Lead author Paul. B. Jacobsen and Heather S.L. Jim of the Moffitt Cancer Center said the assessment of quality-of-life factors is important, but many of the measurements for assessing quality of life, particularly for cancer survivors, need development.
"Quality of life is a multidimensional construct about daily functioning -- from physical to social -- which is most often assessed by patient self-report," Jim said in a statement. "It is important that clinical trials include quality of life as an endpoint because if two treatments are found to work equally well, the treatment that offers the best quality of life for cancer survivors should be prescribed."
For example, in a study published in the Journal of Clinical Oncology, the researchers who teamed with colleagues at five U.S. universities concluded psychosocial interventions could have an effect on patient's pain severity during cancer treatment.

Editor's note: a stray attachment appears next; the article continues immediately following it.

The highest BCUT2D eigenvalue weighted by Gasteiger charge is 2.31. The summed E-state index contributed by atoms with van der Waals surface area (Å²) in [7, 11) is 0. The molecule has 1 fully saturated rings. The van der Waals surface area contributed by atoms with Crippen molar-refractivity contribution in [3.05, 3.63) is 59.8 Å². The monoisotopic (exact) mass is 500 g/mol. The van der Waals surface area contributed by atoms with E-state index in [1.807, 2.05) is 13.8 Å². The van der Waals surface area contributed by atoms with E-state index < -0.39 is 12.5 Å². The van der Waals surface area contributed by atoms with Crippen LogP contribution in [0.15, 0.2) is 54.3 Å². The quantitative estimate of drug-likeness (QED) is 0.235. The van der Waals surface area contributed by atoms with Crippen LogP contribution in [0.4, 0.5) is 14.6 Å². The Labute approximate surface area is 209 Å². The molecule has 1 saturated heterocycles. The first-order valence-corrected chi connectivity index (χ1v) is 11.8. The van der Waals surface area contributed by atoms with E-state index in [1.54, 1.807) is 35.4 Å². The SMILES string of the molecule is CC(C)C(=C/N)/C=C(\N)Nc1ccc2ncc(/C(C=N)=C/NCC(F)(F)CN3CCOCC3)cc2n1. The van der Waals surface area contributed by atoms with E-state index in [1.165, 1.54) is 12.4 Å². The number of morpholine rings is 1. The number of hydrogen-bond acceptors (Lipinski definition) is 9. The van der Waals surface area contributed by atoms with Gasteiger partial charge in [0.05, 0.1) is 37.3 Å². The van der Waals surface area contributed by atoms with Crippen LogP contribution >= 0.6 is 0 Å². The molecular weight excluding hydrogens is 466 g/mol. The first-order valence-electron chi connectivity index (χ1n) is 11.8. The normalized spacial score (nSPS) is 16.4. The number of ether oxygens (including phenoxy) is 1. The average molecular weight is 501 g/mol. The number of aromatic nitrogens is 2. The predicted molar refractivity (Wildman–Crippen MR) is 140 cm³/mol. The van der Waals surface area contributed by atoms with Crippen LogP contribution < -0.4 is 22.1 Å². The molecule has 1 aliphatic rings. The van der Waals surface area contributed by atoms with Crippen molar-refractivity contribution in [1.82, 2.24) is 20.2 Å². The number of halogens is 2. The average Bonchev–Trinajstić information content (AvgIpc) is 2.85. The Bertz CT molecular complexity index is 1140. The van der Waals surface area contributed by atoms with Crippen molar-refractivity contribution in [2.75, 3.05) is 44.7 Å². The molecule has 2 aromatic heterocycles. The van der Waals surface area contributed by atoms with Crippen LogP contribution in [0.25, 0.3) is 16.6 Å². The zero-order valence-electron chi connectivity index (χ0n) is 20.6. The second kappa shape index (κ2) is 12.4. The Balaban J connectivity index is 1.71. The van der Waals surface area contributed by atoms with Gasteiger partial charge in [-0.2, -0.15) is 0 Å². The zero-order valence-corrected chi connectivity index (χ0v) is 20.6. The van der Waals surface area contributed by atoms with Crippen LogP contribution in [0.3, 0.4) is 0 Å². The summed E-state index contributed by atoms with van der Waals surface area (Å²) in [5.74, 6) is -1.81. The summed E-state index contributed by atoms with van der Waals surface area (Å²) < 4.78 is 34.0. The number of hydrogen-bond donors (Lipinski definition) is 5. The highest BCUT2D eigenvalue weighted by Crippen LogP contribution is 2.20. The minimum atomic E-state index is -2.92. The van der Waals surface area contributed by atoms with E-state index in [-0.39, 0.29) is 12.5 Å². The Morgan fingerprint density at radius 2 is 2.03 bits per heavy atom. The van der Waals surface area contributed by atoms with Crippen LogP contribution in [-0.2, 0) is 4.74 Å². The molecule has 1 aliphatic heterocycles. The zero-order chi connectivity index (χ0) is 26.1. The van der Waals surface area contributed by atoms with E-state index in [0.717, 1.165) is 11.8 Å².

"Our study looked at randomized, controlled studies of psychosocial interventions for pain published between 1966 and 2010 in which pain was measured as an outcome for adults with cancer or those undergoing procedures to diagnose cancer," Jacobsen said.
The researchers analyzed 37 past studies and found that the most successful psychosocial, non-pharmacological interventions were skill-based or educational.
"Skill-based interventions focused on changing a patient's dysfunctional beliefs about pain and promoted the use of skills -- such as distraction and relaxation -- to manage it," Jacobsen said. "We found that psychosocial interventions could improve pain severity and interference with daily activities."
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